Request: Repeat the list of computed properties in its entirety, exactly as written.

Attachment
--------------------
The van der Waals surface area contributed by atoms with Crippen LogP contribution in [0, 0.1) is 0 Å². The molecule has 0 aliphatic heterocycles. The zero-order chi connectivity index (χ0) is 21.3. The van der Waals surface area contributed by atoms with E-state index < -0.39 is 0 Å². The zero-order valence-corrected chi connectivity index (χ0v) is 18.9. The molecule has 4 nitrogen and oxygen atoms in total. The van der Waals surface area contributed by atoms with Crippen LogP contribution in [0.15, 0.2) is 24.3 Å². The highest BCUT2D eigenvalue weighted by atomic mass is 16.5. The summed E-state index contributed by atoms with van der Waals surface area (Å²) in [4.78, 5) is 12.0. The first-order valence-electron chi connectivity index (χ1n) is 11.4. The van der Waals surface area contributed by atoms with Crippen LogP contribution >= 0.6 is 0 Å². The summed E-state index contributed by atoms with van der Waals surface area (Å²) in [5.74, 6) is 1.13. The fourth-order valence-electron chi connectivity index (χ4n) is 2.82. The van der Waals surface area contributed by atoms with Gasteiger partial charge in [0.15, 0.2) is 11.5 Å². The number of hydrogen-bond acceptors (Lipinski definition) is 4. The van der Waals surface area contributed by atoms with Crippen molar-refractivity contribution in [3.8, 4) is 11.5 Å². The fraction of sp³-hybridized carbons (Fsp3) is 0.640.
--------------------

The van der Waals surface area contributed by atoms with Crippen LogP contribution in [0, 0.1) is 0 Å². The molecule has 0 aliphatic heterocycles. The zero-order chi connectivity index (χ0) is 21.3. The van der Waals surface area contributed by atoms with E-state index < -0.39 is 0 Å². The zero-order valence-corrected chi connectivity index (χ0v) is 18.9. The molecule has 4 nitrogen and oxygen atoms in total. The van der Waals surface area contributed by atoms with Crippen LogP contribution in [0.15, 0.2) is 24.3 Å². The highest BCUT2D eigenvalue weighted by atomic mass is 16.5. The summed E-state index contributed by atoms with van der Waals surface area (Å²) in [4.78, 5) is 12.0. The first-order valence-electron chi connectivity index (χ1n) is 11.4. The van der Waals surface area contributed by atoms with Crippen LogP contribution >= 0.6 is 0 Å². The summed E-state index contributed by atoms with van der Waals surface area (Å²) in [5.74, 6) is 1.13. The fourth-order valence-electron chi connectivity index (χ4n) is 2.82. The van der Waals surface area contributed by atoms with Gasteiger partial charge in [0.15, 0.2) is 11.5 Å². The number of hydrogen-bond acceptors (Lipinski definition) is 4. The van der Waals surface area contributed by atoms with Crippen molar-refractivity contribution in [3.8, 4) is 11.5 Å². The fraction of sp³-hybridized carbons (Fsp3) is 0.640.